Making sense of sensitivity
Cultural appropriation is a social phenomenon still unsolved, where various perceptions and ideals continue to intersect. This poses one crucial question: When should you or should you not be offended?
Despite continuous progress in cultural sensitivity, blatant ignorance and rigid stereotypes still persist today. Because of such stereotypes, misguided attempts to show appreciation for other cultures abound. Likewise, perceptions of what counts as cultural appropriation vary from person to person, leading to a muddled issue of where to draw the line.
Gilbert Que, an instructor at the History Department, says that while perspectives about the term “cultural appropriation” may differ, one agreeable definition of the term is “using another society's culture as your own without actually understanding that aspect of culture.” But no matter how one defines it, it seems that understanding cultural background becomes the very root of the issue.
And though intercultural relations have never been more pronounced in history, misperceptions of other cultures still continue to be a point of conflict. Because intentions are often unclear, the line between appreciation and appropriation is blurred.
Sometimes, appropriation is shrouded in what was originally intended to be an appreciation of another culture. Vogue Magazine’s recent March issue, for example, featured model Karlie Kloss as the center of a six-page, Japanese-themed photoshoot. The issue sparked outrage due to the fact that the Caucasian Kloss was casted over any other Japanese model and was the only model to be given more than a single page. The photos heavily relied on historical icons of Japanese culture such as the geisha and sumo wrestler.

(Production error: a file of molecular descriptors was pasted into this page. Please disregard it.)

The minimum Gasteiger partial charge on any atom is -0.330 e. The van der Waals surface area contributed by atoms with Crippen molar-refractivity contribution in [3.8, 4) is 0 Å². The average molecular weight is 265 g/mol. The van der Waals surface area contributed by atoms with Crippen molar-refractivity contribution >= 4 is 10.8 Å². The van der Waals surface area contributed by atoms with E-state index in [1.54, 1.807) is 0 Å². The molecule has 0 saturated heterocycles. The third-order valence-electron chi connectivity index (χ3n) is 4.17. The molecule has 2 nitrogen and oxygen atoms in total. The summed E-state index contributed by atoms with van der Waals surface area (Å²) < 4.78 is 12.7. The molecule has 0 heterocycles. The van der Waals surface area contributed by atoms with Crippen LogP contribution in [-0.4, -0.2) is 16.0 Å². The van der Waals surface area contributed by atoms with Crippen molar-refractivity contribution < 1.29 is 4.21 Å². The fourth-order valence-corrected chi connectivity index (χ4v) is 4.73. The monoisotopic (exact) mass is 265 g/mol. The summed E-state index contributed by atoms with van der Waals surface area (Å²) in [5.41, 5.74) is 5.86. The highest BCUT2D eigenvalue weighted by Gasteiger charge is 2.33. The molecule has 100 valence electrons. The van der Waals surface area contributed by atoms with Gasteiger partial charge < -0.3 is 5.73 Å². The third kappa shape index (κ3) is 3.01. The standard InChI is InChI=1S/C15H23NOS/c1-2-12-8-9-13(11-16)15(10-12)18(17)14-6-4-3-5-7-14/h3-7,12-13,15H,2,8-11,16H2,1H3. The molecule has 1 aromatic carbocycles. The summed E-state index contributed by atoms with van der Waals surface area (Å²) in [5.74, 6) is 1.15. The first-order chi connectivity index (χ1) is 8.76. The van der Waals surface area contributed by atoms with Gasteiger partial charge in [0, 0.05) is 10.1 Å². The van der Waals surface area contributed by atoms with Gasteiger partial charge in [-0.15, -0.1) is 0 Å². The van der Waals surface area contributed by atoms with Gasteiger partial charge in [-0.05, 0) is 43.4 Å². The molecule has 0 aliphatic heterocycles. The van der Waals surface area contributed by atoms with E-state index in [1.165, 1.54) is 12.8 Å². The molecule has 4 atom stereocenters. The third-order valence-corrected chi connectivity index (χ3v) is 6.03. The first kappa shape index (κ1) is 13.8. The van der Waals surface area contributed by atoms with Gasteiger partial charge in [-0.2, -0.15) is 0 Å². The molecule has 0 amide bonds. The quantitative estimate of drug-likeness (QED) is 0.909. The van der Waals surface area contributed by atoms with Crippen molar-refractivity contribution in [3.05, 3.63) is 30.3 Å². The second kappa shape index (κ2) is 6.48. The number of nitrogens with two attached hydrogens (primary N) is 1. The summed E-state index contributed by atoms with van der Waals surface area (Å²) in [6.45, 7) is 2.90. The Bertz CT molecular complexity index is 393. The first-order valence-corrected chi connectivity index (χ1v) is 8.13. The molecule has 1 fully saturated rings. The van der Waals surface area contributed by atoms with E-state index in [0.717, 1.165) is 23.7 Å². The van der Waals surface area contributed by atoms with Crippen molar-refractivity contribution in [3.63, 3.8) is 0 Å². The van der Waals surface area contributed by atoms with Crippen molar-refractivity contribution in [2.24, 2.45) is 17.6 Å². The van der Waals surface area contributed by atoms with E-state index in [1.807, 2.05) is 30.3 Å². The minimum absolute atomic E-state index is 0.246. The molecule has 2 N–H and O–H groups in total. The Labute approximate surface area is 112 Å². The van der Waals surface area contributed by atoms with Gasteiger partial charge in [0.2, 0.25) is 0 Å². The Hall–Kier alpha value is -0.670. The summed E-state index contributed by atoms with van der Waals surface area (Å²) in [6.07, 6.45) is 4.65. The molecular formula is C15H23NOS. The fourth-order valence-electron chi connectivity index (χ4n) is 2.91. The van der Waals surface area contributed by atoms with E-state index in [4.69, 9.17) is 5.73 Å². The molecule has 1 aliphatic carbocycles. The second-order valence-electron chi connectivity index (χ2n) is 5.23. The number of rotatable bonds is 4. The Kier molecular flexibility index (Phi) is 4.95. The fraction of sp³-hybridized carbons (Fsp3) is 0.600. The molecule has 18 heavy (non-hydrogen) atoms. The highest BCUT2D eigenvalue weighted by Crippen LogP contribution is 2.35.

It seems ironic that Vogue chose to call this “The Diversity Issue.” But even then, this isn’t the first time that the publication has faced criticism for appropriating culture. Kloss has recently apologized to fans while no comment has been made by Vogue.
There may even be double standards when it comes to who is in the act of appropriating another culture. “If a white guy has dreadlocks, society [will say], ‘You're trying to be black.’ But if a black person straightens his or her hair, does [this] mean that they are appropriating white culture?” Que adds.
It also becomes a question of which culture is more dominant. “Another [factor would be] power play. [If a society has] a minority culture like indigenous groups, [and their culture is absorbed] by the mainstream of society, [people] will say that you are exploiting their cultures,” Que says.